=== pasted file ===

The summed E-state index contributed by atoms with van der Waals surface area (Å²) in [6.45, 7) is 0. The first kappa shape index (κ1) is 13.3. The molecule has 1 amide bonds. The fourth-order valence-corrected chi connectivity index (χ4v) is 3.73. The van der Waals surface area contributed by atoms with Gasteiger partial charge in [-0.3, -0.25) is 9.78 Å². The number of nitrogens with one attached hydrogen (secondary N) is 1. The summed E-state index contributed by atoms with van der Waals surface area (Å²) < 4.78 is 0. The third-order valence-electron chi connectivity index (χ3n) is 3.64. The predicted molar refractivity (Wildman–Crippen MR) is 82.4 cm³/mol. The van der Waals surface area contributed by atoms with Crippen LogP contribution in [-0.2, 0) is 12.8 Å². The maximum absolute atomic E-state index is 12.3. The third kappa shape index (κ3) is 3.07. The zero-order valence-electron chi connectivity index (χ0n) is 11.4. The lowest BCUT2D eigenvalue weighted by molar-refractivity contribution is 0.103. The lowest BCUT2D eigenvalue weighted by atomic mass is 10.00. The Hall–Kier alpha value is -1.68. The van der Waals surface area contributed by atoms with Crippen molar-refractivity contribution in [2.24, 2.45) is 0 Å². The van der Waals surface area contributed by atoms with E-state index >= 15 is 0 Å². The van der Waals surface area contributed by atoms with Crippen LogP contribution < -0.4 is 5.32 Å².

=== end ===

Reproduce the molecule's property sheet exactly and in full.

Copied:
The summed E-state index contributed by atoms with van der Waals surface area (Å²) in [6.45, 7) is 0. The first kappa shape index (κ1) is 13.3. The molecule has 1 amide bonds. The fourth-order valence-corrected chi connectivity index (χ4v) is 3.73. The van der Waals surface area contributed by atoms with Gasteiger partial charge in [-0.3, -0.25) is 9.78 Å². The number of nitrogens with one attached hydrogen (secondary N) is 1. The summed E-state index contributed by atoms with van der Waals surface area (Å²) < 4.78 is 0. The third-order valence-electron chi connectivity index (χ3n) is 3.64. The predicted molar refractivity (Wildman–Crippen MR) is 82.4 cm³/mol. The van der Waals surface area contributed by atoms with Crippen LogP contribution in [-0.2, 0) is 12.8 Å². The maximum absolute atomic E-state index is 12.3. The third kappa shape index (κ3) is 3.07. The zero-order valence-electron chi connectivity index (χ0n) is 11.4. The lowest BCUT2D eigenvalue weighted by molar-refractivity contribution is 0.103. The lowest BCUT2D eigenvalue weighted by atomic mass is 10.00. The Hall–Kier alpha value is -1.68. The van der Waals surface area contributed by atoms with Crippen molar-refractivity contribution in [2.24, 2.45) is 0 Å². The van der Waals surface area contributed by atoms with E-state index >= 15 is 0 Å². The van der Waals surface area contributed by atoms with Crippen LogP contribution < -0.4 is 5.32 Å².